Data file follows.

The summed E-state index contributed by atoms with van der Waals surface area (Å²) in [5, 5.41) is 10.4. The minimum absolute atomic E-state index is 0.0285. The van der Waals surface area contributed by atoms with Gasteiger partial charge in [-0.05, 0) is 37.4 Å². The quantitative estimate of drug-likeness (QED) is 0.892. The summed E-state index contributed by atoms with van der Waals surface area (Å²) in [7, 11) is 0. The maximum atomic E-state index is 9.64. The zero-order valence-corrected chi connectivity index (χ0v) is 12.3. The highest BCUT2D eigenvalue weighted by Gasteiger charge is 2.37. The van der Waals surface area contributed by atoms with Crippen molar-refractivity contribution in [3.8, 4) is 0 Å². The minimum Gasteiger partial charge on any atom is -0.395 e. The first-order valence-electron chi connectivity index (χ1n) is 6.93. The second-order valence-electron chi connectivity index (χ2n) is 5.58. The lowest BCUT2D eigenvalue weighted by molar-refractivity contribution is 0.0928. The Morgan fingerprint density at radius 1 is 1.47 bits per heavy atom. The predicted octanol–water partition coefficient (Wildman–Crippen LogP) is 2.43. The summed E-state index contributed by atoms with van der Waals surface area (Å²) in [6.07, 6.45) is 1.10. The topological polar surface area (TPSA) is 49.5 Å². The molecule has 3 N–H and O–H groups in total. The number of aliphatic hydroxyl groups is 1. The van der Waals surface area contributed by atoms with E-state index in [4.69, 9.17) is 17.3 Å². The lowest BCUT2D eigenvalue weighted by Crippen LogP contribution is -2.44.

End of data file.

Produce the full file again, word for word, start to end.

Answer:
The summed E-state index contributed by atoms with van der Waals surface area (Å²) in [5, 5.41) is 10.4. The minimum absolute atomic E-state index is 0.0285. The van der Waals surface area contributed by atoms with Gasteiger partial charge in [-0.05, 0) is 37.4 Å². The quantitative estimate of drug-likeness (QED) is 0.892. The summed E-state index contributed by atoms with van der Waals surface area (Å²) in [7, 11) is 0. The maximum atomic E-state index is 9.64. The zero-order valence-corrected chi connectivity index (χ0v) is 12.3. The highest BCUT2D eigenvalue weighted by Gasteiger charge is 2.37. The van der Waals surface area contributed by atoms with Crippen molar-refractivity contribution in [3.8, 4) is 0 Å². The minimum Gasteiger partial charge on any atom is -0.395 e. The first-order valence-electron chi connectivity index (χ1n) is 6.93. The second-order valence-electron chi connectivity index (χ2n) is 5.58. The lowest BCUT2D eigenvalue weighted by molar-refractivity contribution is 0.0928. The Morgan fingerprint density at radius 1 is 1.47 bits per heavy atom. The predicted octanol–water partition coefficient (Wildman–Crippen LogP) is 2.43. The summed E-state index contributed by atoms with van der Waals surface area (Å²) in [6.07, 6.45) is 1.10. The topological polar surface area (TPSA) is 49.5 Å². The molecule has 3 N–H and O–H groups in total. The number of aliphatic hydroxyl groups is 1. The van der Waals surface area contributed by atoms with E-state index in [4.69, 9.17) is 17.3 Å². The lowest BCUT2D eigenvalue weighted by Crippen LogP contribution is -2.44.